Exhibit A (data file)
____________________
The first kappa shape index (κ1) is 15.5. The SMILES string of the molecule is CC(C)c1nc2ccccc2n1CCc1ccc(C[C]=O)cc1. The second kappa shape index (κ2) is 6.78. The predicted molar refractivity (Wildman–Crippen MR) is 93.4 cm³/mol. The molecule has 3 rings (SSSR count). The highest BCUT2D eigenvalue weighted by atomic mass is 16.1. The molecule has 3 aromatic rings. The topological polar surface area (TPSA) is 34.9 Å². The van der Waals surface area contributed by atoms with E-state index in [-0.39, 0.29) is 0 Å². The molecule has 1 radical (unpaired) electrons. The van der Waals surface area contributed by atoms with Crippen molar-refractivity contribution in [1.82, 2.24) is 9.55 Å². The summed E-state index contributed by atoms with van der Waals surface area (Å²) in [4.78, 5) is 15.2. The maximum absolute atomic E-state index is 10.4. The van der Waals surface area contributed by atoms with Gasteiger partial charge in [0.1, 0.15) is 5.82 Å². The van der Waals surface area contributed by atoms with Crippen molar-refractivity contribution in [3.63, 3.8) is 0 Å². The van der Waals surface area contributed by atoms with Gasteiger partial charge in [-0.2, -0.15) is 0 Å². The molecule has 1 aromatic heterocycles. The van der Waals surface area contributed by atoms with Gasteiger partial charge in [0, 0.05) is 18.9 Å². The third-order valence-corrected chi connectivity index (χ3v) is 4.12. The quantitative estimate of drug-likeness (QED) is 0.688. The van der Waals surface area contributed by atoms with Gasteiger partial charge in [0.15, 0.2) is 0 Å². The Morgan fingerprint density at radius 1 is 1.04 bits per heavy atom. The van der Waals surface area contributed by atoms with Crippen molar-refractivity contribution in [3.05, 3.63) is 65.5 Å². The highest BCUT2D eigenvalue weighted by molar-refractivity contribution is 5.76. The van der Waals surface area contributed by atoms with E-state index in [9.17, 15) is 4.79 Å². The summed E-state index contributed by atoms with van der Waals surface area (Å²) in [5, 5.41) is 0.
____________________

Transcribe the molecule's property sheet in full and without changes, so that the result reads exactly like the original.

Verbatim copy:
The first kappa shape index (κ1) is 15.5. The SMILES string of the molecule is CC(C)c1nc2ccccc2n1CCc1ccc(C[C]=O)cc1. The second kappa shape index (κ2) is 6.78. The predicted molar refractivity (Wildman–Crippen MR) is 93.4 cm³/mol. The molecule has 3 rings (SSSR count). The highest BCUT2D eigenvalue weighted by atomic mass is 16.1. The molecule has 3 aromatic rings. The topological polar surface area (TPSA) is 34.9 Å². The van der Waals surface area contributed by atoms with E-state index in [-0.39, 0.29) is 0 Å². The molecule has 1 radical (unpaired) electrons. The van der Waals surface area contributed by atoms with Crippen molar-refractivity contribution in [1.82, 2.24) is 9.55 Å². The summed E-state index contributed by atoms with van der Waals surface area (Å²) in [4.78, 5) is 15.2. The maximum absolute atomic E-state index is 10.4. The van der Waals surface area contributed by atoms with Gasteiger partial charge in [0.1, 0.15) is 5.82 Å². The van der Waals surface area contributed by atoms with Crippen molar-refractivity contribution in [3.63, 3.8) is 0 Å². The van der Waals surface area contributed by atoms with Gasteiger partial charge in [-0.2, -0.15) is 0 Å². The molecule has 1 aromatic heterocycles. The van der Waals surface area contributed by atoms with Gasteiger partial charge in [0, 0.05) is 18.9 Å². The third-order valence-corrected chi connectivity index (χ3v) is 4.12. The quantitative estimate of drug-likeness (QED) is 0.688. The van der Waals surface area contributed by atoms with Gasteiger partial charge in [0.15, 0.2) is 0 Å². The Morgan fingerprint density at radius 1 is 1.04 bits per heavy atom. The van der Waals surface area contributed by atoms with Crippen molar-refractivity contribution in [3.05, 3.63) is 65.5 Å². The highest BCUT2D eigenvalue weighted by molar-refractivity contribution is 5.76. The van der Waals surface area contributed by atoms with E-state index in [9.17, 15) is 4.79 Å². The summed E-state index contributed by atoms with van der Waals surface area (Å²) in [5, 5.41) is 0.